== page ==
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Godzilla 2000

"Godzilla 2000" is the feel-good comedy of the summer, and it may not even mean to be.

With its cheesy special effects, horrendous dialogue and even worse dubbing, "Godzilla 2000" is funnier than "Nutty Professor II: The Klumps," "Me, Myself & Irene" and "Scary Movie" combined.

It's also a welcome return to the monster movies from the Japanese film company Toho, especially after the vapid 1998 computer-graphic remake of "Godzilla."

We are back in familiar territory here.

Takao Okawara, who directed "Godzilla vs. Destroyer," "Godzilla vs. Mechagodzilla" and the classic "Godzilla vs. Mothra," is at the helm again. Hiroshi Kashiwabara ("Godzilla vs. Space Godzilla") and Wataru Mimura ("Godzilla vs. Mechagodzilla") wrote the script, if you can call it that.

Yes, this latest film will satisfy purists. At a recent screening, many in the crowd cheered when the name "Toho" appeared on the screen.

Let's see, how to explain the plot?

Well, Godzilla (Tsutomu Kitagawa in a rubber suit) rises from the ocean, radioactive and angry about something, and stamps across a Japanese city. People scurry and scream.

Then a mysterious rock rises out of the ocean and flies through the air. The rock becomes a UFO. It shoots fire. Godzilla shoots fire. The two square off as stunned Japanese people watch.

An ambitious young news photographer (Naomi Nishida) chases the monster, trying to snap his picture, which makes him angrier. Doesn't she know Godzilla hates flash photography?

And there is the obligatory conflict between the head of the Godzilla Prediction Network (Takehiro Murata), who wants to study the creature, and the leader of the Crisis Control Intelligence Agency (Hiroshi Abe), who wants to destroy Godzilla.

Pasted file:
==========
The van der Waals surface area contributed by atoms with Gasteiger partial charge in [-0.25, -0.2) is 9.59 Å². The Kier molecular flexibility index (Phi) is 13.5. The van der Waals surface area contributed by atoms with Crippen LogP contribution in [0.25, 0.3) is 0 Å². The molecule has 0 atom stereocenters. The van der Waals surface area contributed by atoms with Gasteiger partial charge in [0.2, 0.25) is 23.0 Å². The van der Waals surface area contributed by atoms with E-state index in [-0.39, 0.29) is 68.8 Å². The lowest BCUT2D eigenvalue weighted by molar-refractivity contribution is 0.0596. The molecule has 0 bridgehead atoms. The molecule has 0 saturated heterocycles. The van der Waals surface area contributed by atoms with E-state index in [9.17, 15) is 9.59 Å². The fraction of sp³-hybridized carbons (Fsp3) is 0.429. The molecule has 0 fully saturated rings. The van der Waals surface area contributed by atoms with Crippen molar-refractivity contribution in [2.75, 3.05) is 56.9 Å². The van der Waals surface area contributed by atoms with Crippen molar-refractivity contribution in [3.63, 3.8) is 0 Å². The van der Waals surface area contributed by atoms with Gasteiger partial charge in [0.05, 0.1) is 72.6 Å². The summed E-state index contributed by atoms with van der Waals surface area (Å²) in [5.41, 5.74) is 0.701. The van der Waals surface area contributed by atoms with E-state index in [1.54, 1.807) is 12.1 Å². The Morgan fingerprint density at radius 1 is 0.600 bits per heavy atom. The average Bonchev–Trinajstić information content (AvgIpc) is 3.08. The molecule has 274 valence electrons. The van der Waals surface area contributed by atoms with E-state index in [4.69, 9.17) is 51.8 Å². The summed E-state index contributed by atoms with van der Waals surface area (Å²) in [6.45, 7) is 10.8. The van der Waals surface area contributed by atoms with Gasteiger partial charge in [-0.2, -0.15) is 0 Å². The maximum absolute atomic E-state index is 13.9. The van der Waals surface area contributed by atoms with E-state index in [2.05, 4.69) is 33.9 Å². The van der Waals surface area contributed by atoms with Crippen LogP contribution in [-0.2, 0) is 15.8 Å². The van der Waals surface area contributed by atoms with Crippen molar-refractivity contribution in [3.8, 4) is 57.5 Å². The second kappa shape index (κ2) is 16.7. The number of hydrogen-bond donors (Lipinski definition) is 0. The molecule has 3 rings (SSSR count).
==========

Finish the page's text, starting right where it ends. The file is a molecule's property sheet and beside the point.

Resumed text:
It's not terribly complicated, but you don't watch a "Godzilla" movie to be challenged. You want to laugh at all the bad lines. And with this film, you'll laugh so hard, you'll cry. Among them:

"That sound can only mean one thing — Godzilla."

"If an alien is still alive in there, I want to know about it."

"I can't imagine a life form that could survive 60 million years . . . . Let's just hope it's friendly."

This new "Godzilla," like its predecessors, is a technical mess. It was poorly shot. The audio levels are inconsistent. And there is no rhyme or reason to the editing. Sometimes the monster looks green, sometimes he looks blue, sometimes he looks black, depending on the lighting. But that's much of the film's campy charm.

It's much more fun to watch this "Godzilla" than the high-tech remake starring Matthew Broderick. In that movie, the dialogue was bad, but it was trying to be good. And you couldn't even see the multimillion-dollar, computer-generated creature, because it was constantly obscured by mist and rain.

Here, you can see Godzilla in broad daylight, in all his scaly glory. And he almost looks as if he's smiling!

If you've never seen a "Godzilla" movie in a theater, go see this one. It is much more fun watching a film filled with bad special effects on a big screen with a crowd of people, than sitting home alone on a rainy Saturday afternoon and watching it on television.

"Godzilla 2000" is rated PG for monster violence and mild language. Running time: 97 minutes.